Anyone in Britain alarmed by rising inflation should look to an Indian villager for understanding about the latest worry in the global economy. Last year a village schoolteacher wrote a cracking song – featured in this year's Indian Oscar entry for best foreign film, Peepli Live – that distils the world's macroeconomic worries: "Friend, my husband earns good money but inflation, that witch, eats it all away. / Every month petrol leaps, diesel is on a roll, sugar forever soars, rice flies out of reach too. Inflation, that witch, eats it all away."
The poor spend a greater proportion of their income on food and fuel, and so, when the prices of both start to rise, poorer households suffer more. Petrol, diesel, sugar and cereal prices are all up. Poor women, invariably responsible for household food purchases, are hurt far more than men – which is why they've protested in India, where food inflation soared to 19.8% just last month.
In the UK, today's inflation figures of just 3.7% caused alarm – containing much higher rises in food and fuel costs and disproportionately hitting poorer families there as elsewhere. Of course, it's not just Britain or the subcontinent where staples are becoming more expensive. The UN announced that its global food price index is now higher than it has ever been. Already this year, protesters have taken to the streets in India, Jordan and Algeria.
Whence the price rises? One of the reasons for food and fuel inflation lies in bullish views of the economy. The price of oil is nudging $100 a barrel again. Not only does this bump the price of fossil fuels directly, but it hits food too. When the price of oil is high, it becomes economically attractive to divert crops from use in food to use in biofuels.
Others blame the weather for the inflation: La Niña, the periodic wobble in Pacific ocean weather that ripples across the planet, hasn't only been blamed for the catastrophic floods in Brazil. Argentina has experienced unusually dry conditions, which have lowered the expectations for their exports of corn and soybeans. Floods in Australia and Indonesia have also stymied production, and last year's wildfires in Russia only made things worse.
It's true that weather events have had an impact on global markets, but this is hardly the first La Niña. The historian Mike Davis, in his magisterial work Late Victorian Holocausts, looked at how the world responded to the cyclical El Niño/La Niña shocks throughout the 19th century. In the 1800s, the effects were survivable – but by the 1890s, in the so-called "golden age of liberal capitalism", weather shocks were being transmitted directly to the poor through the newly established system of global commodity markets. And it's these markets that have recently gone into overdrive.
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Deborah Doane of the World Development Movement has noted that more than $200bn has been poured into food markets since the financial crisis by speculators hunting for profit, creating volatility. The leading international grain-trading companies are doing well as a result. The US agricultural giant Cargill reeled in $1.49bn in windfall profits in its last quarter, three times its profits the year before.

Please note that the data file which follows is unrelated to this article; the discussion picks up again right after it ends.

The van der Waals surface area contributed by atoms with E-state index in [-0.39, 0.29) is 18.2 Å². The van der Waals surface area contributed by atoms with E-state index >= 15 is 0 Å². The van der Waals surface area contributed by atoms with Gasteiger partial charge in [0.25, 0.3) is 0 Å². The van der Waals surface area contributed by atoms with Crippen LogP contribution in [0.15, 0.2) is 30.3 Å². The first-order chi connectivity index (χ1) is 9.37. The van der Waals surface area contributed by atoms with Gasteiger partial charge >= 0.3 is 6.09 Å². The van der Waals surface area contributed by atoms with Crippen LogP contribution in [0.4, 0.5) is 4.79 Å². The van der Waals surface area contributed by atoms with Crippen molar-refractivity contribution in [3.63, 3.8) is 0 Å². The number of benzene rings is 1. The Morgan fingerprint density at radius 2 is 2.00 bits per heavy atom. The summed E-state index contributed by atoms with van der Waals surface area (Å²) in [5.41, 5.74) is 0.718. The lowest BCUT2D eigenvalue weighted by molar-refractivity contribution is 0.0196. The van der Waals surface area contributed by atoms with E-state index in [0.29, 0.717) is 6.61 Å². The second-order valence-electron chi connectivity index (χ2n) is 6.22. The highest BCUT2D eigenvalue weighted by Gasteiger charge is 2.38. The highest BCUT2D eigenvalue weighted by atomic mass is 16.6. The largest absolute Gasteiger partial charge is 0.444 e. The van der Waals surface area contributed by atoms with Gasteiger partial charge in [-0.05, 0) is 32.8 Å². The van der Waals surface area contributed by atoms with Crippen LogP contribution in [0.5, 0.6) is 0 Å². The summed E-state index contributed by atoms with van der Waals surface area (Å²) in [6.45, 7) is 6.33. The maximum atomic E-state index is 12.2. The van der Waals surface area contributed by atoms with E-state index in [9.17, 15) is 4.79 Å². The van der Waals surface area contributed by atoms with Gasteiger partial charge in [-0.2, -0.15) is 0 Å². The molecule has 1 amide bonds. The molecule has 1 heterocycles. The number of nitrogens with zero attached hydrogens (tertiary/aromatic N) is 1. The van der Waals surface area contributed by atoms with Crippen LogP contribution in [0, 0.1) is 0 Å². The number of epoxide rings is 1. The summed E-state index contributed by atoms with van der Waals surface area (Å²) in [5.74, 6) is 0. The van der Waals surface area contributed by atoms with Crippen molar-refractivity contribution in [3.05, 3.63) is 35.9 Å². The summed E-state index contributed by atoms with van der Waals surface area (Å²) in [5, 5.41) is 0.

It might seem like there's nothing new here. Climate shocks, shoddy government policy, scalping by traders, speculation by bankers, biofuels, and a rising oil price. We're not in 2008, though. The oil price isn't quite in the $150-a-barrel recession-precipitating territory yet – but that's as far as the good news goes. There are other reasons to worry. More than a billion people went hungry in 2009, and the shock of the past two years has stripped assets away from the poor – in order to survive poverty, many have been involved in distress sales. The last two years' hunger and malnourishment will have indelibly affected an entire cohort of children. The recession has meant that more people are vulnerable to systemic shocks.
But governments are less ready to buffer those shocks. Perhaps the most significant difference between 2008 and now is that governments are no longer in recession-fighting mode – they're in inflation-fighting mode. That's a problem when you look at the kinds of policies that worked to feed the poor over the past two years. The World Bank's Robert Zoellick calls for freer markets, but researchers at, er, the World Bank found that it's government spending that helps most.
Free market policies such as cutting import tariffs on food can sometimes help to lower the price in urban areas. This helps but only, as urban Tunisians understand too well, if there are jobs and money with which to buy the food in the first place. Well-designed public-feeding and public works programmes are much better than free market policies at feeding people. But these programmes require government spending. They're inflationary.
Now that governments' great enemy is inflation, the policies that feed the hungry are precisely the ones under the knife in a global push for market-friendly austerity. India's home minister, P Chidambaram, recently admitted that he didn't "have all the tools to control food inflation". Although countries are scrambling to find ways of bridging the gaps, the great worry in 2011 is not only that inflation will eat away everyone's earnings through higher food prices, but that the institutions and policies that might ward off the worst effects will be hexed by the markets too.